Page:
Self-Help Advice That Works
What to Try: Recognize anger (instead of what's making you angry).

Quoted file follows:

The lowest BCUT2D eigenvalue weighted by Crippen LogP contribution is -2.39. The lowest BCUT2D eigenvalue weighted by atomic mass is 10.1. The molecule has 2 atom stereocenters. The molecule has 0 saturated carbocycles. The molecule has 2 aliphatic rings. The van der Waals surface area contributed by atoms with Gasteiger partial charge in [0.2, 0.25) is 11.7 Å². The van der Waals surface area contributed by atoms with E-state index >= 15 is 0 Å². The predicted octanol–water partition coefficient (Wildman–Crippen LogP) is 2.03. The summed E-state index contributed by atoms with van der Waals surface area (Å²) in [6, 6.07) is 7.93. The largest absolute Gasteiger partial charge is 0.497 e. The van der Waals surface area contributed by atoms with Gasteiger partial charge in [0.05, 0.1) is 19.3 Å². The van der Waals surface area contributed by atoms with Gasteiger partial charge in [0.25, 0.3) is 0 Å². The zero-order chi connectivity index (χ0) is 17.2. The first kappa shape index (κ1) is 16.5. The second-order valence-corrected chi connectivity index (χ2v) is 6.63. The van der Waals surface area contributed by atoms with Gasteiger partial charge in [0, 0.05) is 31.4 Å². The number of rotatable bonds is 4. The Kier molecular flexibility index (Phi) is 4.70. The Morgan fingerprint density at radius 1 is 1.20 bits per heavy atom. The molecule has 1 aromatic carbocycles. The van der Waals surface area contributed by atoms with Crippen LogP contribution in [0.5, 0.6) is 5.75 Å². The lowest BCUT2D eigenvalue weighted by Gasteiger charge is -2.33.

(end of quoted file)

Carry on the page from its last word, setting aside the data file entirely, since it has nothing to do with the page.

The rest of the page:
"Let's say a rush of intense anger overtakes you," writes meditation teacher Sharon Salzberg. Normally, as she explains in Real Happiness at Work: Meditations for Accomplishment, Achievement, and Peace, we think about the person or thing that made us mad (for example, "They did this, so I'm going to do that and my vengeful act will destroy them!") or we beat ourselves up (for example, "I'm such a terrible person, I'm so awful. I can't believe I'm so angry. I've been in therapy for 10 years. How could I still be angry?") But what if you could take human beings out of the equation? What if the first thing you said was, "Oh...this is anger." Identifying the feeling allows you to look at the anger (not you or the other person) and, as Salzberg writes, this decreases its power to take over our minds since we stop being busy reacting. What we notice, she adds, is that anger is not just one thing; it is made up of moments of sadness, moments of fear, moments of frustration, moments of panic. Understanding that it is many different things also allows for many different ways to end it.